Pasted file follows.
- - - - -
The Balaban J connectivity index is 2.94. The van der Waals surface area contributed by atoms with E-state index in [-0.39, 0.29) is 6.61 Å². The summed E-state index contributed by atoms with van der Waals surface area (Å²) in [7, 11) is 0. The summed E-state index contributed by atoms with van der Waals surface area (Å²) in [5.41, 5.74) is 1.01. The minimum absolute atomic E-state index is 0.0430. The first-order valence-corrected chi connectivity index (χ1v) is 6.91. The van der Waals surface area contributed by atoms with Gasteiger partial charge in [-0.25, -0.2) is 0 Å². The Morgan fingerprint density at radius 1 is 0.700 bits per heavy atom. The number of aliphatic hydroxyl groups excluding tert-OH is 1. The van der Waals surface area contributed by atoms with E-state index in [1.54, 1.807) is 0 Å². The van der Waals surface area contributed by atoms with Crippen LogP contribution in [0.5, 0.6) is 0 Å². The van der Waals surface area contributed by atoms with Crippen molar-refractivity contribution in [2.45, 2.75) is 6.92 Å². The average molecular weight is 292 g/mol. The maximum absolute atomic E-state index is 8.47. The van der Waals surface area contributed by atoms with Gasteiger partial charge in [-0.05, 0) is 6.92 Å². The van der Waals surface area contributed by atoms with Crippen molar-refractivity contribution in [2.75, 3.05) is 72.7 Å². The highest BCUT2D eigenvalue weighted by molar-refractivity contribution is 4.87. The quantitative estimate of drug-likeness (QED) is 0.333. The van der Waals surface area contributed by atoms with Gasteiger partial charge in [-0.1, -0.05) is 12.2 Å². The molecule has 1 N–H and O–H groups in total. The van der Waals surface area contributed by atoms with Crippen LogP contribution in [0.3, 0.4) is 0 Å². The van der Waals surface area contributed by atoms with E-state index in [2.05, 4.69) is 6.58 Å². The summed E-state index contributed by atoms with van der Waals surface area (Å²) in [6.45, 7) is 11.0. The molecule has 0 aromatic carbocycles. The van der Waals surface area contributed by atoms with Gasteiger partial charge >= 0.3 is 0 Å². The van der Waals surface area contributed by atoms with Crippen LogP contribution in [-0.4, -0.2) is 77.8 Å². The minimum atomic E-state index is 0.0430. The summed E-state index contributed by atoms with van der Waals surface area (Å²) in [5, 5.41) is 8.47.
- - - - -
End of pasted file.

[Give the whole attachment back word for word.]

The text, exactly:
The Balaban J connectivity index is 2.94. The van der Waals surface area contributed by atoms with E-state index in [-0.39, 0.29) is 6.61 Å². The summed E-state index contributed by atoms with van der Waals surface area (Å²) in [7, 11) is 0. The summed E-state index contributed by atoms with van der Waals surface area (Å²) in [5.41, 5.74) is 1.01. The minimum absolute atomic E-state index is 0.0430. The first-order valence-corrected chi connectivity index (χ1v) is 6.91. The van der Waals surface area contributed by atoms with Gasteiger partial charge in [-0.25, -0.2) is 0 Å². The Morgan fingerprint density at radius 1 is 0.700 bits per heavy atom. The number of aliphatic hydroxyl groups excluding tert-OH is 1. The van der Waals surface area contributed by atoms with E-state index in [1.54, 1.807) is 0 Å². The van der Waals surface area contributed by atoms with Crippen LogP contribution in [0.5, 0.6) is 0 Å². The van der Waals surface area contributed by atoms with Crippen molar-refractivity contribution in [2.45, 2.75) is 6.92 Å². The average molecular weight is 292 g/mol. The maximum absolute atomic E-state index is 8.47. The van der Waals surface area contributed by atoms with Gasteiger partial charge in [-0.05, 0) is 6.92 Å². The van der Waals surface area contributed by atoms with Crippen molar-refractivity contribution in [2.75, 3.05) is 72.7 Å². The highest BCUT2D eigenvalue weighted by molar-refractivity contribution is 4.87. The quantitative estimate of drug-likeness (QED) is 0.333. The van der Waals surface area contributed by atoms with Gasteiger partial charge in [-0.1, -0.05) is 12.2 Å². The molecule has 1 N–H and O–H groups in total. The van der Waals surface area contributed by atoms with Crippen LogP contribution in [0.3, 0.4) is 0 Å². The van der Waals surface area contributed by atoms with E-state index in [2.05, 4.69) is 6.58 Å². The summed E-state index contributed by atoms with van der Waals surface area (Å²) in [6.45, 7) is 11.0. The molecule has 0 aromatic carbocycles. The van der Waals surface area contributed by atoms with Gasteiger partial charge >= 0.3 is 0 Å². The van der Waals surface area contributed by atoms with Crippen LogP contribution in [-0.4, -0.2) is 77.8 Å². The minimum atomic E-state index is 0.0430. The summed E-state index contributed by atoms with van der Waals surface area (Å²) in [5, 5.41) is 8.47.